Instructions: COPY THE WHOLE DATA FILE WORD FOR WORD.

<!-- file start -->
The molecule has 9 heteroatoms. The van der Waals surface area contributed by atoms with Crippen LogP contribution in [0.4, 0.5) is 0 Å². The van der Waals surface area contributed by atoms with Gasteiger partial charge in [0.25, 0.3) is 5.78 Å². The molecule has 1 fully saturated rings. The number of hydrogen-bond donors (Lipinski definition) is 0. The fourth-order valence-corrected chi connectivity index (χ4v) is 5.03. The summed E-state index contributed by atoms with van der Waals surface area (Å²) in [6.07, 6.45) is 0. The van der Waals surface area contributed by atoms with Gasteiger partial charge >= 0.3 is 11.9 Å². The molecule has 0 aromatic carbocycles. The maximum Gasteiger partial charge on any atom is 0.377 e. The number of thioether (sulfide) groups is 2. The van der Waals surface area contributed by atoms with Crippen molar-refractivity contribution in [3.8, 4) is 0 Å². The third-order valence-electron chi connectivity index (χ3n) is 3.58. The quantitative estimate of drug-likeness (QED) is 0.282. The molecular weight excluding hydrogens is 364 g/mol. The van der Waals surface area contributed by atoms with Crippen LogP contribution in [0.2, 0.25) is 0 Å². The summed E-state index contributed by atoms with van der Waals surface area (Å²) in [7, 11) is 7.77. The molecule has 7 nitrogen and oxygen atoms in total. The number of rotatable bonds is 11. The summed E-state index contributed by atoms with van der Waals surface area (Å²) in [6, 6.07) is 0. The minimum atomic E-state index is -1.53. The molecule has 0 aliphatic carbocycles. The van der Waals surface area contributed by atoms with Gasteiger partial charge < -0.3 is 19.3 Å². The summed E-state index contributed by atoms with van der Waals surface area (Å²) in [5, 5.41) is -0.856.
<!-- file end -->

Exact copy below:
The molecule has 9 heteroatoms. The van der Waals surface area contributed by atoms with Crippen LogP contribution in [0.4, 0.5) is 0 Å². The van der Waals surface area contributed by atoms with Gasteiger partial charge in [0.25, 0.3) is 5.78 Å². The molecule has 1 fully saturated rings. The number of hydrogen-bond donors (Lipinski definition) is 0. The fourth-order valence-corrected chi connectivity index (χ4v) is 5.03. The summed E-state index contributed by atoms with van der Waals surface area (Å²) in [6.07, 6.45) is 0. The van der Waals surface area contributed by atoms with Gasteiger partial charge >= 0.3 is 11.9 Å². The molecule has 0 aromatic carbocycles. The maximum Gasteiger partial charge on any atom is 0.377 e. The number of thioether (sulfide) groups is 2. The van der Waals surface area contributed by atoms with Crippen molar-refractivity contribution in [3.8, 4) is 0 Å². The third-order valence-electron chi connectivity index (χ3n) is 3.58. The quantitative estimate of drug-likeness (QED) is 0.282. The molecular weight excluding hydrogens is 364 g/mol. The van der Waals surface area contributed by atoms with Crippen LogP contribution in [0.2, 0.25) is 0 Å². The summed E-state index contributed by atoms with van der Waals surface area (Å²) in [7, 11) is 7.77. The molecule has 7 nitrogen and oxygen atoms in total. The number of rotatable bonds is 11. The summed E-state index contributed by atoms with van der Waals surface area (Å²) in [6, 6.07) is 0. The minimum atomic E-state index is -1.53. The molecule has 0 aliphatic carbocycles. The van der Waals surface area contributed by atoms with Gasteiger partial charge < -0.3 is 19.3 Å². The summed E-state index contributed by atoms with van der Waals surface area (Å²) in [5, 5.41) is -0.856.